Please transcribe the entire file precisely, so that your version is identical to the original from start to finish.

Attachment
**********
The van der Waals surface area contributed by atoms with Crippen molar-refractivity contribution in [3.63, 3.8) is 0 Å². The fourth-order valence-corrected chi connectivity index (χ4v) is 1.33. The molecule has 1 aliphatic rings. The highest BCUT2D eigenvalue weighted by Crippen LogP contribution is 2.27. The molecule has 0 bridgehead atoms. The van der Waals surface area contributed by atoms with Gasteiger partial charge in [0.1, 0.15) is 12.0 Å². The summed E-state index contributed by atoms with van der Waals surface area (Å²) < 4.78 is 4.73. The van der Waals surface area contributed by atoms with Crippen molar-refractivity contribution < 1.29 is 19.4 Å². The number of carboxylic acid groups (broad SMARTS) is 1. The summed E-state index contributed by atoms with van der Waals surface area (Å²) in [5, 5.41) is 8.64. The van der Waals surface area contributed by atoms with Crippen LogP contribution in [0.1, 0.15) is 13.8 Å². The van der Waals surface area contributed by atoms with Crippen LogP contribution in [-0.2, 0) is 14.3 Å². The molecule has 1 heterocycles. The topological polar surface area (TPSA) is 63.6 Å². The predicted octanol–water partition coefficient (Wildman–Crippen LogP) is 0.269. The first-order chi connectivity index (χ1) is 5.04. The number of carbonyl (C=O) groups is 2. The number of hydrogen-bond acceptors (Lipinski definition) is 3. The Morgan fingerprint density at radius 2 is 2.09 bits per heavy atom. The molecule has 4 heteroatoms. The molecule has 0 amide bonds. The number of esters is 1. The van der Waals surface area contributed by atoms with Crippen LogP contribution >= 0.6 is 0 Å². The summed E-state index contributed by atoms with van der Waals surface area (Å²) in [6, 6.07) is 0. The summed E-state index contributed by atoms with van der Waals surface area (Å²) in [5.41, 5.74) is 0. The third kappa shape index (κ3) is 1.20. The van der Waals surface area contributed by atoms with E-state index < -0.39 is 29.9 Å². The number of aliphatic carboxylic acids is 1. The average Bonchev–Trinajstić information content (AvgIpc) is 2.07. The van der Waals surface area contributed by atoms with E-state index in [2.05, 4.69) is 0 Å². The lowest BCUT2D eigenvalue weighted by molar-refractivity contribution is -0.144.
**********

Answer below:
The van der Waals surface area contributed by atoms with Crippen molar-refractivity contribution in [3.63, 3.8) is 0 Å². The fourth-order valence-corrected chi connectivity index (χ4v) is 1.33. The molecule has 1 aliphatic rings. The highest BCUT2D eigenvalue weighted by Crippen LogP contribution is 2.27. The molecule has 0 bridgehead atoms. The van der Waals surface area contributed by atoms with Gasteiger partial charge in [0.1, 0.15) is 12.0 Å². The summed E-state index contributed by atoms with van der Waals surface area (Å²) < 4.78 is 4.73. The van der Waals surface area contributed by atoms with Crippen molar-refractivity contribution < 1.29 is 19.4 Å². The number of carboxylic acid groups (broad SMARTS) is 1. The summed E-state index contributed by atoms with van der Waals surface area (Å²) in [5, 5.41) is 8.64. The van der Waals surface area contributed by atoms with Crippen LogP contribution in [0.1, 0.15) is 13.8 Å². The van der Waals surface area contributed by atoms with Crippen LogP contribution in [-0.2, 0) is 14.3 Å². The molecule has 1 heterocycles. The topological polar surface area (TPSA) is 63.6 Å². The predicted octanol–water partition coefficient (Wildman–Crippen LogP) is 0.269. The first-order chi connectivity index (χ1) is 5.04. The number of carbonyl (C=O) groups is 2. The number of hydrogen-bond acceptors (Lipinski definition) is 3. The Morgan fingerprint density at radius 2 is 2.09 bits per heavy atom. The molecule has 4 heteroatoms. The molecule has 0 amide bonds. The number of esters is 1. The van der Waals surface area contributed by atoms with Crippen LogP contribution >= 0.6 is 0 Å². The summed E-state index contributed by atoms with van der Waals surface area (Å²) in [6, 6.07) is 0. The summed E-state index contributed by atoms with van der Waals surface area (Å²) in [5.41, 5.74) is 0. The third kappa shape index (κ3) is 1.20. The van der Waals surface area contributed by atoms with E-state index < -0.39 is 29.9 Å². The number of aliphatic carboxylic acids is 1. The average Bonchev–Trinajstić information content (AvgIpc) is 2.07. The van der Waals surface area contributed by atoms with E-state index in [2.05, 4.69) is 0 Å². The lowest BCUT2D eigenvalue weighted by molar-refractivity contribution is -0.144.